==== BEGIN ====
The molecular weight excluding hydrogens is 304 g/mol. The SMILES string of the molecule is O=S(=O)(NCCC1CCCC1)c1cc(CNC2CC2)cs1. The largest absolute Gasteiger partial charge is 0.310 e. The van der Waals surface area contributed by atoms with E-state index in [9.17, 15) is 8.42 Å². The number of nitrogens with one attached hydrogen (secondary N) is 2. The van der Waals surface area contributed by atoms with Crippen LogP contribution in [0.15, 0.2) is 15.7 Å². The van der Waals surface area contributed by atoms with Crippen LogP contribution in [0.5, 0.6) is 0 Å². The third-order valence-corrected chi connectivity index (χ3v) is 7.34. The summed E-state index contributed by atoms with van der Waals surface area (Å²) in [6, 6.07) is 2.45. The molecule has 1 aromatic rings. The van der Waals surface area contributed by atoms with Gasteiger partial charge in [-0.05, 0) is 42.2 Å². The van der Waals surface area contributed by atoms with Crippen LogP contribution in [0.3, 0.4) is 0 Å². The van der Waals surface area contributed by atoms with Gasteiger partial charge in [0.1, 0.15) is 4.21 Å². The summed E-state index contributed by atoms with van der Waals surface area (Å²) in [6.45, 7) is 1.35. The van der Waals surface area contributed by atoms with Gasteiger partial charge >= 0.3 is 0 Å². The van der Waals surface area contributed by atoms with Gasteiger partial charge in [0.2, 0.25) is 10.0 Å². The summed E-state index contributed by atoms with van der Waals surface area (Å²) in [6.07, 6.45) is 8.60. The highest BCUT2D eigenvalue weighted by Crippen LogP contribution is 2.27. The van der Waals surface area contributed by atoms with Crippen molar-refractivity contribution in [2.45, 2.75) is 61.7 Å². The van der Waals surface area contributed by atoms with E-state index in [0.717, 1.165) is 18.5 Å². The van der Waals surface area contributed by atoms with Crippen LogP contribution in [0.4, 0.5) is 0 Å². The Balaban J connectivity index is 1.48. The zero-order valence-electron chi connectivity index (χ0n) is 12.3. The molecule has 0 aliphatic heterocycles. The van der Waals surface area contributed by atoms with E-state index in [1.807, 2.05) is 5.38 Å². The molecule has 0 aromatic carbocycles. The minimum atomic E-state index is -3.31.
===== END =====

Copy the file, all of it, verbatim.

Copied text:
The molecular weight excluding hydrogens is 304 g/mol. The SMILES string of the molecule is O=S(=O)(NCCC1CCCC1)c1cc(CNC2CC2)cs1. The largest absolute Gasteiger partial charge is 0.310 e. The van der Waals surface area contributed by atoms with E-state index in [9.17, 15) is 8.42 Å². The number of nitrogens with one attached hydrogen (secondary N) is 2. The van der Waals surface area contributed by atoms with Crippen LogP contribution in [0.15, 0.2) is 15.7 Å². The van der Waals surface area contributed by atoms with Crippen LogP contribution in [0.5, 0.6) is 0 Å². The third-order valence-corrected chi connectivity index (χ3v) is 7.34. The summed E-state index contributed by atoms with van der Waals surface area (Å²) in [6, 6.07) is 2.45. The molecule has 1 aromatic rings. The van der Waals surface area contributed by atoms with Gasteiger partial charge in [-0.05, 0) is 42.2 Å². The van der Waals surface area contributed by atoms with Crippen LogP contribution in [0.3, 0.4) is 0 Å². The van der Waals surface area contributed by atoms with Gasteiger partial charge in [0.1, 0.15) is 4.21 Å². The summed E-state index contributed by atoms with van der Waals surface area (Å²) in [6.45, 7) is 1.35. The van der Waals surface area contributed by atoms with Gasteiger partial charge >= 0.3 is 0 Å². The van der Waals surface area contributed by atoms with Gasteiger partial charge in [0.2, 0.25) is 10.0 Å². The summed E-state index contributed by atoms with van der Waals surface area (Å²) in [6.07, 6.45) is 8.60. The highest BCUT2D eigenvalue weighted by Crippen LogP contribution is 2.27. The van der Waals surface area contributed by atoms with Crippen molar-refractivity contribution in [2.45, 2.75) is 61.7 Å². The van der Waals surface area contributed by atoms with E-state index in [0.717, 1.165) is 18.5 Å². The van der Waals surface area contributed by atoms with Crippen LogP contribution in [0.4, 0.5) is 0 Å². The Balaban J connectivity index is 1.48. The zero-order valence-electron chi connectivity index (χ0n) is 12.3. The molecule has 0 aliphatic heterocycles. The van der Waals surface area contributed by atoms with E-state index in [1.807, 2.05) is 5.38 Å². The molecule has 0 aromatic carbocycles. The minimum atomic E-state index is -3.31.